« Legendary » tenor, « legendary » soprano, « legendary » actor…
The adjective « legendary » should not be misused.
It is a very precious word, like love, passion, truth, soul.
We should use such words scarcely, like misers.
The world of Opera has become part of the world of communication (but also the business part of it) and the world of communication is not embarrassed by swollen substantives and hyper compliments instead of appreciations that should be carefully weighed.
But who cares ? The important thing is to make money by super praising an artist like a dishwasher on sale.In that race after fame and money, every singer, man or woman, is labeled « legendary » and his or her last performance or disc bears adjectives like « stupendous », « extraordinary », « astonishing », « historical », … »legendary ».
Such hyperboles are not a good service rendered to artists who, most of the time, are worthy of respect and who give us good and honourable performances, with pleasant and even beautiful voices and sometimes good acting.But it takes more to be legendary and part of « history ».
Living legends are all but frequent, and to say the truth, those « happy » fews are never alive to enjoy the special status of legend. Like power, success, fame and glory in lifetime do not necessarily give birth to a legend, they fade away and disappear with time and with the incoming crowd of newcomers (remember the aria of the Duke of Mantova, in Rigoletto, and the elegant and magnificent rendition by Alfredo Kraus, E il sol dell’anima, la vita e amore/ Sua voce e il palpito del nostro core/ E fama e gloria, potenza e trono/ humane, fragili, che cose sono).
It takes more than « fame and glory, power and throne, for all these human things are fragile ».
So how do you explain that a young man who died at 38 after a rather short career (« A Brief Shining Moment« , as was said of the Presidency of John Fitzgerald Kennedy by William Manchester) has left millions full of sorrow about their loss, full of regrets for what might have been, and so grateful for the achievement and happiness given to the multitudes during those few but Golden Days ?
How do you explain the survival of Mario Lanza’s memory, of his personality, in the hearts of millions without any publicity in times of mass media, without any commemorations in times of communication, and all this, half a century after his passing and after the renewal of generations ?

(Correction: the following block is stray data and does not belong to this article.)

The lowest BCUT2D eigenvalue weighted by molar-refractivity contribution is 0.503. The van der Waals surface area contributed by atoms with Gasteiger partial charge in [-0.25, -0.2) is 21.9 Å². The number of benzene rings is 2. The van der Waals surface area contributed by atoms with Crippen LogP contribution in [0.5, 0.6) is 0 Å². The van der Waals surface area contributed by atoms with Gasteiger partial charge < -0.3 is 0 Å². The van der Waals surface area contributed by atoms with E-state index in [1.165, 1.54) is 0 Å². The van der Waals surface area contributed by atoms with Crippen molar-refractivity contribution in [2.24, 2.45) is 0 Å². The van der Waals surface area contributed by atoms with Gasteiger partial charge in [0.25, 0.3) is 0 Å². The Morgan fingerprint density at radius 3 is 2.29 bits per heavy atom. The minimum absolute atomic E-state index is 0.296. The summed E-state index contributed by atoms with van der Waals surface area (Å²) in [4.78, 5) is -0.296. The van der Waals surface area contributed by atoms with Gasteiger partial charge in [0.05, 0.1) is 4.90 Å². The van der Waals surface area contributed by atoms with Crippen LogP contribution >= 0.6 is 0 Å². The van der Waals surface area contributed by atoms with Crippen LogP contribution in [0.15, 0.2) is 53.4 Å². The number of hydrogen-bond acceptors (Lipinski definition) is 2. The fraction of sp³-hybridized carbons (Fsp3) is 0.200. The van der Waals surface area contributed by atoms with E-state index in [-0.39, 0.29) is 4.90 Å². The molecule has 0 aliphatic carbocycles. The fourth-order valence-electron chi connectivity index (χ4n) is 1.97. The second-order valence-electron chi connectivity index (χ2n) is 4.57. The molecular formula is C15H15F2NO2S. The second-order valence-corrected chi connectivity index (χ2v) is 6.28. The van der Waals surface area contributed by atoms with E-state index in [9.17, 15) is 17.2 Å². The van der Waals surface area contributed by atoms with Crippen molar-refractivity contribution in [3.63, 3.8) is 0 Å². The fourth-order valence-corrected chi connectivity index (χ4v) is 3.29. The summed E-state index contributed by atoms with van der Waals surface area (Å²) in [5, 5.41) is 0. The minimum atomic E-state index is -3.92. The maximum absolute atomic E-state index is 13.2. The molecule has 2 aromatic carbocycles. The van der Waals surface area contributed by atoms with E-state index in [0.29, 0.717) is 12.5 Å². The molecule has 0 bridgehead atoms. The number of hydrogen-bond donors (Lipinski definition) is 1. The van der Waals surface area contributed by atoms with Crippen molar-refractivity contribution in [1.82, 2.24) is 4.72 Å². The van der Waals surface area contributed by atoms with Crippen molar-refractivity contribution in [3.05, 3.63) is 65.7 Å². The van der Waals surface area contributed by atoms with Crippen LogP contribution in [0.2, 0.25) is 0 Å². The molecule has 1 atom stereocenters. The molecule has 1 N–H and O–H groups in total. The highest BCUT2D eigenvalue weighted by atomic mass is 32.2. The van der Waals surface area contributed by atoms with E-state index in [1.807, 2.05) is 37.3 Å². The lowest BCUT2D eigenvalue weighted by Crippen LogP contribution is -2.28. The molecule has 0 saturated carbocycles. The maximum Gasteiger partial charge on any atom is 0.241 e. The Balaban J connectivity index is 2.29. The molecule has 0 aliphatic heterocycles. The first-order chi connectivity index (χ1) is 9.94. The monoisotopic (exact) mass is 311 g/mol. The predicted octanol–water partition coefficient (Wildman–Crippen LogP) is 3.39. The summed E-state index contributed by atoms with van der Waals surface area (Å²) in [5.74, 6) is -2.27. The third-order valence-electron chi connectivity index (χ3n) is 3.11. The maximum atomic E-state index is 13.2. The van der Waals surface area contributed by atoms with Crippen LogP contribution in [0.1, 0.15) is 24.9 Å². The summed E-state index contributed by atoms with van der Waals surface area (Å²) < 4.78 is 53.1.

How do you explain that nowadays a movie star or a show business star is forgotten after one or two failures, and longs for TV interviews or TV shows to keep afloat, and that a young tenor who died fifty years ago is still alive without publicity, and without being invited on TV sets or without interviews in magazines ?
Is that because Mario Lanza died young, like James Dean, Marylin Monroe, Maria Callas, Fritz Wunderlich, John Kennedy ? But you do not survive to time just because you died young. It takes more.
There must be another explanation than staying forever young in death.
I have my own and humble explanation.
As you know, scientists tell us the sun will die from its internal heat reaction.
So, maybe those meteoric human beings were doing exactly that, dying from their devouring passion for the others, burning their lives from their internal fire to speed their way in the starry space towards the Other Side of reality.Maybe they were here on earth not to take but to give, or to give much more than they took.
Those real stars were with us not to pursue fame and glory but to live with and within their own truth (listen to Mario Lanza say « ma verita » in « Te voglio bene » (« Dicitencello vuie »).
Maybe you enter legend when you just deserve the love and caring memories of people who were not on earth at the same time and, still, feel you’re one of them.
Maybe legend is just that: another word for the renewed gratitude by the generations to come for what was given to Humanity by some.
Yes, I do believe that Legend is the Gratitude of the Future and that Legends need to reside in the bosom of clear and pure souls.